Biomarker discovery measures COVID-19 heart disease risk

Biomarker discovery measures COVID-19 heart disease risk

Researchers at Murdoch University’s Australian National Phenome Centre have discovered a new set of biomarkers for increased risk of cardiovascular disease in patients with COVID-19 infections.

COVID-19 infection has previously been associated with significantly elevated risks of multiple types of cardiovascular disease and cardiac insufficiency, and has recently been shown to be a key feature of Long COVID.

The biomarkers could form the basis of a new rapid test for COVID-19, but importantly they also indicate a strong correlation with existing known markers of cardiovascular disease risk including atherosclerosis, and myocardial infarction (heart attack).

Published today in Analytical Chemistry, ANPC Director and lead author Professor Jeremy Nicholson said the research has now provided a quantitative measurement that will detect increased cardiovascular risk in COVID-19 patients, and potentially from a variety of non-COVID patients with other cardiovascular risk factors and indications.

“Other researchers have shown that COVID-19 infection massively increases cardiovascular risk in the year after the initial infection—we now have a new means to measure this risk directly on small volumes of blood plasma in a few minutes,” he said.

“The method does not require extensive chemical preparation and uses Nuclear Magnetic Resonance Spectroscopy to measure the marker peaks directly.”

The ANPC team investigated biochemical abnormalities in the blood of COVID-19 patients and made several discoveries including abnormalities in blood lipids (fats) and the proteins that transport them around the body (lipoproteins).

To measure and study these molecules directly in blood plasma, the team invented new experiments that combined different technologies to characterize the diagnostic markers in great detail.

“Our research used NMR and mass spectrometry experiments to accurately describe what the biomarker signals are chemically and also how they quantitatively related to risk markers of heart disease,” Professor Nicholson said.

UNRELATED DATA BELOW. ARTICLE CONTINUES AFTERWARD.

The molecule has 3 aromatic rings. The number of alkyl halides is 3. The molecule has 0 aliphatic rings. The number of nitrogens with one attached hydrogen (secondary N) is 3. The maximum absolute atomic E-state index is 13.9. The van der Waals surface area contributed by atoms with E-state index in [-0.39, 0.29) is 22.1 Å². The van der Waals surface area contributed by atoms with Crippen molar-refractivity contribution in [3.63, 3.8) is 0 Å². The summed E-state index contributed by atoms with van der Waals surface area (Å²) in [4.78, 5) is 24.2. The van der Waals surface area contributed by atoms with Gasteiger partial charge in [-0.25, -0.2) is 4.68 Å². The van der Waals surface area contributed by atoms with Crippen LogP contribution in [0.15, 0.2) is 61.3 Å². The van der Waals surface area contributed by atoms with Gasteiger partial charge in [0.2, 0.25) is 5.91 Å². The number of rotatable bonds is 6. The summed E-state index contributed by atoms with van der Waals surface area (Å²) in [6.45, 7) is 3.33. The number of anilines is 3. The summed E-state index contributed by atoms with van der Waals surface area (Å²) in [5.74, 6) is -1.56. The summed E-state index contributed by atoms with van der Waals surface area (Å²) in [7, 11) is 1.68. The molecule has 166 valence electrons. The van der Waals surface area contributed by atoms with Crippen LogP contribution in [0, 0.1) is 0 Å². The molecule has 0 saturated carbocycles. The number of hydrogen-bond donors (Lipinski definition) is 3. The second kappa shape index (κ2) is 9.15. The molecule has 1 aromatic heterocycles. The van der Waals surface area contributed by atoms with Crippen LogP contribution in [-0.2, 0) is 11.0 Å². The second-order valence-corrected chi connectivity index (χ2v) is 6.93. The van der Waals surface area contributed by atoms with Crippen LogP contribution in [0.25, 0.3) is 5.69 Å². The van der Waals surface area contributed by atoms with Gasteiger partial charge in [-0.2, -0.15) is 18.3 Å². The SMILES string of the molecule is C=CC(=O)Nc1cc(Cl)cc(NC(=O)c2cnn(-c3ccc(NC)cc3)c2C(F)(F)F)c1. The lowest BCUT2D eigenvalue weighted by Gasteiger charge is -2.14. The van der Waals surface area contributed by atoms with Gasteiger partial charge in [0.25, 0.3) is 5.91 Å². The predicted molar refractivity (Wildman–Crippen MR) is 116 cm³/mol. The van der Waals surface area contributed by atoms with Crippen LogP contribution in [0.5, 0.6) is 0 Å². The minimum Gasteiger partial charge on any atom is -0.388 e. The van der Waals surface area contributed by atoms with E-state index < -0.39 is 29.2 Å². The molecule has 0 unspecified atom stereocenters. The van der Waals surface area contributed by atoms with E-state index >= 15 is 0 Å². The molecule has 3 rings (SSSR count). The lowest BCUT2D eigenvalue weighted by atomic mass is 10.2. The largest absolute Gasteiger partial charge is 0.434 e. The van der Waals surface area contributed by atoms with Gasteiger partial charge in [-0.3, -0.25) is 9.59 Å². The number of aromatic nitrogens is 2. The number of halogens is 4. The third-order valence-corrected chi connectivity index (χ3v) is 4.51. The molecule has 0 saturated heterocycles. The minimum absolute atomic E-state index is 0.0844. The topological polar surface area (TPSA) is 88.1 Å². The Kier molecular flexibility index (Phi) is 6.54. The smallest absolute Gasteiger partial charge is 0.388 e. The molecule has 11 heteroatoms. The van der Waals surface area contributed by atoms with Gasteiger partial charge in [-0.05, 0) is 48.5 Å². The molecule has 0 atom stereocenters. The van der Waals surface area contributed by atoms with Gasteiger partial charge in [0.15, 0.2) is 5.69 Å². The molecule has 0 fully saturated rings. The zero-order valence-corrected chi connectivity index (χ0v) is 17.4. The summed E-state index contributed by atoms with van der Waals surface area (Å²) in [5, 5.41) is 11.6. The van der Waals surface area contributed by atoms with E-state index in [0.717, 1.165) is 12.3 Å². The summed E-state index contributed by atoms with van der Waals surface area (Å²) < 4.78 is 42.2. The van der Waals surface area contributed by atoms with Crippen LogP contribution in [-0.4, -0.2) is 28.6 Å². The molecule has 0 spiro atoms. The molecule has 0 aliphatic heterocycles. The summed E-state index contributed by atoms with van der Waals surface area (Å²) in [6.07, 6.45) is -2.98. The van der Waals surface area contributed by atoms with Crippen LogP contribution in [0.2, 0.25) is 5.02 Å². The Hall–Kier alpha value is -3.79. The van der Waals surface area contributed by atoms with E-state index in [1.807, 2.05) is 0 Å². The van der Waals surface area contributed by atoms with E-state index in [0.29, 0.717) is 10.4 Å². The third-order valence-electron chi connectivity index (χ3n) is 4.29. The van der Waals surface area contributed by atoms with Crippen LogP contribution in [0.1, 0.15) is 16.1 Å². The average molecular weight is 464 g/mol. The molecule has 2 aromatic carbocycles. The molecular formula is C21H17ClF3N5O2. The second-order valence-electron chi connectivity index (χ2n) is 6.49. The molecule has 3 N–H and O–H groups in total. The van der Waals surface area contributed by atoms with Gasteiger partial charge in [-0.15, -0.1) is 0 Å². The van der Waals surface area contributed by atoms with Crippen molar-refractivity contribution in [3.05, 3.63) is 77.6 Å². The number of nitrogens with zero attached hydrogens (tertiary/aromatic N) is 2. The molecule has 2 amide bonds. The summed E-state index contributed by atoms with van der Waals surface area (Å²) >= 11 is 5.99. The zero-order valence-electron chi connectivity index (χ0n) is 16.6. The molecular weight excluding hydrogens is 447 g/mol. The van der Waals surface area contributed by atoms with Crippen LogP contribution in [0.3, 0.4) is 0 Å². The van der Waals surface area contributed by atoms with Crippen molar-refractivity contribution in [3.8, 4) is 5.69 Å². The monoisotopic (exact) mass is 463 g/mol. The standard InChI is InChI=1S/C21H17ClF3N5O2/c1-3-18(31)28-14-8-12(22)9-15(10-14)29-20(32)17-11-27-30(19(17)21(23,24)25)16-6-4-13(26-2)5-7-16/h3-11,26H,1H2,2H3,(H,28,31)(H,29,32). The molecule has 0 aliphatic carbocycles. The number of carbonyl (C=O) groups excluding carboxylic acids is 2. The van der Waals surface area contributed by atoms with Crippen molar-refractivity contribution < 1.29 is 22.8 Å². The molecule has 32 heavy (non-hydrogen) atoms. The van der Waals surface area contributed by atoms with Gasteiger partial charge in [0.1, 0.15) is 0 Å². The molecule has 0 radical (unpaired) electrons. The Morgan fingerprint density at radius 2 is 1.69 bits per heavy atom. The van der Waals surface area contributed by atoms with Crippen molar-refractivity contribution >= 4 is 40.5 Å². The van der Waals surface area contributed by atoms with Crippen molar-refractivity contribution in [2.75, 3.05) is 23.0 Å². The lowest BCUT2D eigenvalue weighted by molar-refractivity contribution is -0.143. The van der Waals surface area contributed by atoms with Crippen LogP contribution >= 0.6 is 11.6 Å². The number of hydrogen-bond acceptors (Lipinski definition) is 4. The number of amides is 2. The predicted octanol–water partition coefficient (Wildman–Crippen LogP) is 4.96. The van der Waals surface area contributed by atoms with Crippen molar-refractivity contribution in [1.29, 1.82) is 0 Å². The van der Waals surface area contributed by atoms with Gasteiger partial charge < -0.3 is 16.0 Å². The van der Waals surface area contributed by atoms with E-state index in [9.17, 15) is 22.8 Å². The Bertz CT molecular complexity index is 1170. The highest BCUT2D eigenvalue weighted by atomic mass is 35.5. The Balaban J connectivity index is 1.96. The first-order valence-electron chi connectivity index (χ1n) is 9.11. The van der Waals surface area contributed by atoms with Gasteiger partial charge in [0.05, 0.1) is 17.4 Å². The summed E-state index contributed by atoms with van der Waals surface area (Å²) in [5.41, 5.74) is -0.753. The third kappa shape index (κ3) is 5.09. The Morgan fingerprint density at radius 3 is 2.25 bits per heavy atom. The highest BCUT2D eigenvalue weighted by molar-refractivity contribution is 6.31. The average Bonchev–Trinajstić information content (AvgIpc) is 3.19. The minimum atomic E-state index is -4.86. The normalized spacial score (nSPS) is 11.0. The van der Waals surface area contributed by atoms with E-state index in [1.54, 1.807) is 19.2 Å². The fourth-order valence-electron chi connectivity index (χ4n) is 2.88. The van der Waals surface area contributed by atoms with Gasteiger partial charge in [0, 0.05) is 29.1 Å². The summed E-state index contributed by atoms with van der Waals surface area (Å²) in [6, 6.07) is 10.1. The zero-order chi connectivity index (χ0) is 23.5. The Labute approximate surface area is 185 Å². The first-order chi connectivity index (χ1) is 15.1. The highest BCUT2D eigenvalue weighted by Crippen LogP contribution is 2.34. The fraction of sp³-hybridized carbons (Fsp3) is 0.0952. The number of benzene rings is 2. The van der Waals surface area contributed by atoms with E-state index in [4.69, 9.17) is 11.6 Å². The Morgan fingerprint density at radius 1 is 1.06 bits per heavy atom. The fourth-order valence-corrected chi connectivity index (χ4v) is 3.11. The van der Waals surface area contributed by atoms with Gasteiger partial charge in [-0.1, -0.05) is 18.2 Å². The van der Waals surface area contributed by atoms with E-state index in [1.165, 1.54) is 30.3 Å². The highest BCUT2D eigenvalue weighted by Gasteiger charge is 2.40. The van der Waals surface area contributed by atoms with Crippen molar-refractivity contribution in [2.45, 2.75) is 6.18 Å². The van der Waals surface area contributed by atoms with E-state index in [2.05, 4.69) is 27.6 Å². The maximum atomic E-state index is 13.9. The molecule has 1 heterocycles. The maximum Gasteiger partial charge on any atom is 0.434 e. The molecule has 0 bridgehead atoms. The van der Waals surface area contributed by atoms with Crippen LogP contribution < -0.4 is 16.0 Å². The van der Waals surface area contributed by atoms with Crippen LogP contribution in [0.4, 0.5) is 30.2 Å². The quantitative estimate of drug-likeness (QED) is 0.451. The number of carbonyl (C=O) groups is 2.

“We are now working on a way of reducing the time for each experiment and making it work on a very small and relatively cheap spectrometer that can be deployed almost anywhere—so watch this space.”

Murdoch University Deputy Vice Chancellor David Morrison said the research was “scientifically significant work” that made a genuine contribution to knowledge.

“This aside, there are major implications for patient management now and into the future as well as public health policy planning issue for governments to contemplate and action,” Professor Morrison said.

Funded by the Spinnaker Health Research Foundation, the McCusker Charitable Foundation and the Australian Government’s Medical Research Future Fund, the research is part of a collaboration with the University of Western Australia, Imperial College London, and analytics and diagnostics specialist, Bruker Corporation with which the ANPC has a new international patent application PCT/IB2022/050593.

“The research is another example of the significant work that has emerged from the highly successful Bruker-ANPC strategic collaboration,” Bruker Chairman, President and Chief Executive Officer Dr. Frank H. Laukien said.

“The paper is analytically ground-breaking and describes a new practical approach that integrates Bruker’s in vitro diagnostic technologies with new biomarkers to detecting biochemical abnormalities in COVID-19 patients that relate to their possible long-term cardiovascular risks.”

Chief Executive Officer of the Spinnaker Health Research Foundation, Dana Henderson, said the ANPC’s work was vital to the future health of Australians.

“This research continues to remind us of the vigilance required in monitoring the health of our population beyond the point of peak infection rate,” she said.

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